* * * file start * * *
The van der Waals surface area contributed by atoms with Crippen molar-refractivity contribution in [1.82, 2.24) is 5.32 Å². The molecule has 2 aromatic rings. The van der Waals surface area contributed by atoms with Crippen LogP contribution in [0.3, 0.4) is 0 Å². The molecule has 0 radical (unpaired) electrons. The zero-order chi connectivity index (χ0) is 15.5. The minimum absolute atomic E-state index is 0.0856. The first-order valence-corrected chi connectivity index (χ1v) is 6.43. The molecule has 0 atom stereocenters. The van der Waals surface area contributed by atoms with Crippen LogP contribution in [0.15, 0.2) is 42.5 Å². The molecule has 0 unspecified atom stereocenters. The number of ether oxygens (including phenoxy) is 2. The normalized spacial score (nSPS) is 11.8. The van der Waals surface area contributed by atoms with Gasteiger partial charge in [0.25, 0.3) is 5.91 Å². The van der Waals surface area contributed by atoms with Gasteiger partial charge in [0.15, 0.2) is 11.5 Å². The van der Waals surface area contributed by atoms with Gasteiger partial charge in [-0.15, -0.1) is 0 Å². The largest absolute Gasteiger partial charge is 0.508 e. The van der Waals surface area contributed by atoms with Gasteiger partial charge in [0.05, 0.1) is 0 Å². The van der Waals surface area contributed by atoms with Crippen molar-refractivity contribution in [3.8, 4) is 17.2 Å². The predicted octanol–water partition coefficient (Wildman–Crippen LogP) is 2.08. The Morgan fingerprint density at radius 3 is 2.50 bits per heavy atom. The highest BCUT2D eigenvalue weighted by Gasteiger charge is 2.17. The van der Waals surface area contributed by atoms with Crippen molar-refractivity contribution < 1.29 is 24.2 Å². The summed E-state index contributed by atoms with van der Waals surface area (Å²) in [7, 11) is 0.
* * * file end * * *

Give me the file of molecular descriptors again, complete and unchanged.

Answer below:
The van der Waals surface area contributed by atoms with Crippen molar-refractivity contribution in [1.82, 2.24) is 5.32 Å². The molecule has 2 aromatic rings. The van der Waals surface area contributed by atoms with Crippen LogP contribution in [0.3, 0.4) is 0 Å². The molecule has 0 radical (unpaired) electrons. The zero-order chi connectivity index (χ0) is 15.5. The minimum absolute atomic E-state index is 0.0856. The first-order valence-corrected chi connectivity index (χ1v) is 6.43. The molecule has 0 atom stereocenters. The van der Waals surface area contributed by atoms with Crippen LogP contribution in [0.15, 0.2) is 42.5 Å². The molecule has 0 unspecified atom stereocenters. The number of ether oxygens (including phenoxy) is 2. The normalized spacial score (nSPS) is 11.8. The van der Waals surface area contributed by atoms with Gasteiger partial charge in [0.25, 0.3) is 5.91 Å². The van der Waals surface area contributed by atoms with Gasteiger partial charge in [0.15, 0.2) is 11.5 Å². The van der Waals surface area contributed by atoms with Gasteiger partial charge in [-0.15, -0.1) is 0 Å². The largest absolute Gasteiger partial charge is 0.508 e. The van der Waals surface area contributed by atoms with Gasteiger partial charge in [0.05, 0.1) is 0 Å². The van der Waals surface area contributed by atoms with Crippen molar-refractivity contribution in [3.8, 4) is 17.2 Å². The predicted octanol–water partition coefficient (Wildman–Crippen LogP) is 2.08. The Morgan fingerprint density at radius 3 is 2.50 bits per heavy atom. The highest BCUT2D eigenvalue weighted by Gasteiger charge is 2.17. The van der Waals surface area contributed by atoms with Crippen molar-refractivity contribution < 1.29 is 24.2 Å². The summed E-state index contributed by atoms with van der Waals surface area (Å²) in [7, 11) is 0.